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UN: biofuels are starving the poor by driving up food prices

UN: biofuels are starving the poor by driving up food prices

UN: biofuels are starving the poor by driving up food prices
February 14, 2008

Echoing sentiments increasingly expressed by politicians, scientists, and advocates for the poor, the U.N. Food and Agriculture Organization warned that the world’s poorest people are suffering as a result of the push to use food crops for biofuel production.

“We’re seeing more people hungry and at greater numbers than before,” Josette Sheeran, executive director of the Rome-based World Food Program, said in an interview with The Associated Press. “We’re seeing many people being priced out of the food markets for the first time. For the world’s most vulnerable, it’s extremely urgent.”

Wednesday the FAO said that some 100 million tons of cereals — almost entirely corn — are being diverted to the production of biofuels each year. The drop in grain supplies is causing food prices to surge: U.S. ethanol production have accounted for about one third of the price rise for corn, while the FAO’s global food price index rose 40 percent in 2007 to the highest level on record.

Price per unit of potential energy, dollars per million Btu. Corn price includes subsidies.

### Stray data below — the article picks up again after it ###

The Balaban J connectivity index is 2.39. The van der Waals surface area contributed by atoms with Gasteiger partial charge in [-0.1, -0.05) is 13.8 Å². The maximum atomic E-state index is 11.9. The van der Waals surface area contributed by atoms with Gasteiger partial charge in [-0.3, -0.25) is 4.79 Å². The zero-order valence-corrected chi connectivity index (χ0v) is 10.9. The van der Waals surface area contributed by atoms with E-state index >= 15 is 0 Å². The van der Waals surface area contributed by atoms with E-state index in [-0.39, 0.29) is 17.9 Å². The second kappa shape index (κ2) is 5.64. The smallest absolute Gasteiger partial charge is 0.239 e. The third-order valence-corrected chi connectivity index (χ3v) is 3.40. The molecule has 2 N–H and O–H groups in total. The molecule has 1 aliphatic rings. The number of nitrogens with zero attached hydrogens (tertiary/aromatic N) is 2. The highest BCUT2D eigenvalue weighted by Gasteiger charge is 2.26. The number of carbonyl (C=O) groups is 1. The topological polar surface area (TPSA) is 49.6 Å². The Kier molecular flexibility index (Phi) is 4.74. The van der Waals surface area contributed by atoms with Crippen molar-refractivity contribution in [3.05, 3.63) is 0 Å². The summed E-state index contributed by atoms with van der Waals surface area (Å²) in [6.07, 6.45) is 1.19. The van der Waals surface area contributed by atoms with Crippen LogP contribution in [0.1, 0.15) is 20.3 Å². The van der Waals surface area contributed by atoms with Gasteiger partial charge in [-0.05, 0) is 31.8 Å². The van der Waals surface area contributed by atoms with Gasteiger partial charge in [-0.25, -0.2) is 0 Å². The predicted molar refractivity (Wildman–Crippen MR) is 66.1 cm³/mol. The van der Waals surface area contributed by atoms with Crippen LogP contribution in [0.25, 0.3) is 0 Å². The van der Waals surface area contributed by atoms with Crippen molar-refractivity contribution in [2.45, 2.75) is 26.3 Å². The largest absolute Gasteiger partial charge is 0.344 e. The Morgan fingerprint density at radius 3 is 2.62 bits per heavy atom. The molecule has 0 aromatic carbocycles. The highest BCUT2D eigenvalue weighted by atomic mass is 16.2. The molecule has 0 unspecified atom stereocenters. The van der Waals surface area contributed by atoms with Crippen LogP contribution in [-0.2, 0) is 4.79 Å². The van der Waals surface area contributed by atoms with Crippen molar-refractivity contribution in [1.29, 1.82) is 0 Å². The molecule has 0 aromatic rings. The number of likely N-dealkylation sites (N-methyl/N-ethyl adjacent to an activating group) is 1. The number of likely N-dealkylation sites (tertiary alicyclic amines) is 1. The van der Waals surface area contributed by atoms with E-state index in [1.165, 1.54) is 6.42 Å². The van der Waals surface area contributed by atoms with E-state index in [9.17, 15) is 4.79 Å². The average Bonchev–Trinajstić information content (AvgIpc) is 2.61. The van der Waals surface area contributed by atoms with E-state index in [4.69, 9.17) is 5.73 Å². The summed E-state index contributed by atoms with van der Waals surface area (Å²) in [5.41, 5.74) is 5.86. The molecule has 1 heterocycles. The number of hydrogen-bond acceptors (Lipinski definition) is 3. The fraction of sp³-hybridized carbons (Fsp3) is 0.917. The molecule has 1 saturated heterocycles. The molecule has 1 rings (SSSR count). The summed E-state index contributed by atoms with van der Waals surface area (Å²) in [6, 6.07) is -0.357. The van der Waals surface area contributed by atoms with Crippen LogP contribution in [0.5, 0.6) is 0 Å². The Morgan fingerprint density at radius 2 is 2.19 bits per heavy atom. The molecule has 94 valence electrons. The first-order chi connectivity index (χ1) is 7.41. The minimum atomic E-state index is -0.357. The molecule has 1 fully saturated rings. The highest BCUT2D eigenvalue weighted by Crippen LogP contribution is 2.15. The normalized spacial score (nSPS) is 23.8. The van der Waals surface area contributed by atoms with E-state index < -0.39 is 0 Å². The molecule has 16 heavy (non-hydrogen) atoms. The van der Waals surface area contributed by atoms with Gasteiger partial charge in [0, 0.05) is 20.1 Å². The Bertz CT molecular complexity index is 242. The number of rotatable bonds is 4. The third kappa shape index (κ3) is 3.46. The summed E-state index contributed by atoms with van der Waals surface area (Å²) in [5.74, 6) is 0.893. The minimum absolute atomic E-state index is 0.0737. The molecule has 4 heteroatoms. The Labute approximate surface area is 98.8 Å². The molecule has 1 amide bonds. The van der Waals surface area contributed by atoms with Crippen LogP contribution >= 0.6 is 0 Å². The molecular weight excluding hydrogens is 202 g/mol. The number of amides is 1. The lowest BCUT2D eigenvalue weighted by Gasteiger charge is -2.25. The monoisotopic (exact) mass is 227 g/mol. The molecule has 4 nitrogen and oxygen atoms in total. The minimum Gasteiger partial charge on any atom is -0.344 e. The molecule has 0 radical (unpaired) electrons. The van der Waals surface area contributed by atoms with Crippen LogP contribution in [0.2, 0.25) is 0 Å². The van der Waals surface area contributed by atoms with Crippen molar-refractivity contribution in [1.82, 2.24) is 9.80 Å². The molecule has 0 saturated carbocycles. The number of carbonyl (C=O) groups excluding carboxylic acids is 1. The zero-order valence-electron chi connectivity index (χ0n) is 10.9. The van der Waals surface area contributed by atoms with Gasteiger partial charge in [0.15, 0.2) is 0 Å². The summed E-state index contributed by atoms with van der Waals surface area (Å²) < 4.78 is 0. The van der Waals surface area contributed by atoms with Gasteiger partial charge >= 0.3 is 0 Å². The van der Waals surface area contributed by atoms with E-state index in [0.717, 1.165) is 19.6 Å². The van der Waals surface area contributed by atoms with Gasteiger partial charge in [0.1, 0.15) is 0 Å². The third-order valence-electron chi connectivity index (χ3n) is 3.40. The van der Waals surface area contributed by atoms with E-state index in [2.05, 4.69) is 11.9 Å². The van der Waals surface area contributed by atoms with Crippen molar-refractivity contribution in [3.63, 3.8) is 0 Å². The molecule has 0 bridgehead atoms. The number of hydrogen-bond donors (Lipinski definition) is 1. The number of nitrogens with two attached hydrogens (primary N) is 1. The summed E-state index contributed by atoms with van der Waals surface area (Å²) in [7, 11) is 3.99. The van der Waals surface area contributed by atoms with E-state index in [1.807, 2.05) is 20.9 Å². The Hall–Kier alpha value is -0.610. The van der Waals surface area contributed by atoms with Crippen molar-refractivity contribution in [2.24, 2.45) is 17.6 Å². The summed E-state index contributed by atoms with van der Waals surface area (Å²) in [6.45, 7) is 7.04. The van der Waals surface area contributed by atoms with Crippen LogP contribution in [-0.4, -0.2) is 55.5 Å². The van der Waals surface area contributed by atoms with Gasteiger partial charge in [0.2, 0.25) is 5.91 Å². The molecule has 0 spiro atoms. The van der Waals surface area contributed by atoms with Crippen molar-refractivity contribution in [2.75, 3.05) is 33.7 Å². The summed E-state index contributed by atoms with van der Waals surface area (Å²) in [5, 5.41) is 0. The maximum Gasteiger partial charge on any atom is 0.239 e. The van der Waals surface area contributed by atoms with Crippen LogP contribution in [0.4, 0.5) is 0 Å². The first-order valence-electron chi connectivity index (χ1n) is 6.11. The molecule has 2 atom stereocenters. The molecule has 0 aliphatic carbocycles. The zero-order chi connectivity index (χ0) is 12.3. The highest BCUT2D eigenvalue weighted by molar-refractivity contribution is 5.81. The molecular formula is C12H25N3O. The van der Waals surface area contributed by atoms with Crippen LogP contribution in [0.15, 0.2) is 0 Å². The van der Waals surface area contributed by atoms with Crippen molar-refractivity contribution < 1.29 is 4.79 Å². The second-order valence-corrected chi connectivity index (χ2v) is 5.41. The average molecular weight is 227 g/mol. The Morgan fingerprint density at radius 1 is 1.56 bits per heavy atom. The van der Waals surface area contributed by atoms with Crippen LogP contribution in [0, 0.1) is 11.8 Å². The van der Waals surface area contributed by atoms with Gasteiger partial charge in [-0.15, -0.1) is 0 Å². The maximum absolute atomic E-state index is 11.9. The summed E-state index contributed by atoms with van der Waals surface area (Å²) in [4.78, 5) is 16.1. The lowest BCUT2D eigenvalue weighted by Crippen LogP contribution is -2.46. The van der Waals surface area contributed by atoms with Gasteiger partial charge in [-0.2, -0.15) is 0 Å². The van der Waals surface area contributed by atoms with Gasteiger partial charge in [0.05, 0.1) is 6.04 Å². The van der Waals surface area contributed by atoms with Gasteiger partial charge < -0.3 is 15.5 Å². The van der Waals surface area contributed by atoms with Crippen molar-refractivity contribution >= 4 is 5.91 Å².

“Urgent and new steps are needed to prevent the negative impacts of rising food prices from further escalating and to quickly boost crop production in the most affected countries,” said FAO Director-General Jacques Diouf in a press conference in December. “Without support for poor farmers and their families in the hardest-hit countries, they will not be able to cope. Assisting poor vulnerable households in rural areas in the short term and enabling them to produce more food would be an efficient tool to protect them against hunger and undernourishment.”

Sheeran said that the market will eventually adjust to produce more grain to meet demand from biofuels.

“More food will be produced. Farmers will respond, and maybe there’ll be investment in the African farmer for the first time, for example, in many decades,” she said. “When that happens we’ll get increased food in the food supply system. But there’s a lag, so we have people very vulnerable right now who can’t afford the food.”

A spate of recent studies have also warned of the increasingly global impact of biofuels on the environment. Last week two papers published in Science, a prominent scientific journal, linked ethanol and biodiesel production to deforestation and rising greenhouse gas emissions.

UN warns on dangers of bioenergy

Biofuels offer “an extraordinary opportunity” to reduce greenhouse gas emissions but could make “substantial demands on the world’s land and water resources at a time when demand for both food and forest products is also rising rapidly,” said the U.N. in its first assessment on the growing bioenergy industry.

Biofuels demand will increase, not decrease, world food supplies
As concerns mount over fuel-versus-food competition for crops, a Michigan State University ethanol expert says that cellulosic ethanol could render the debate moot.

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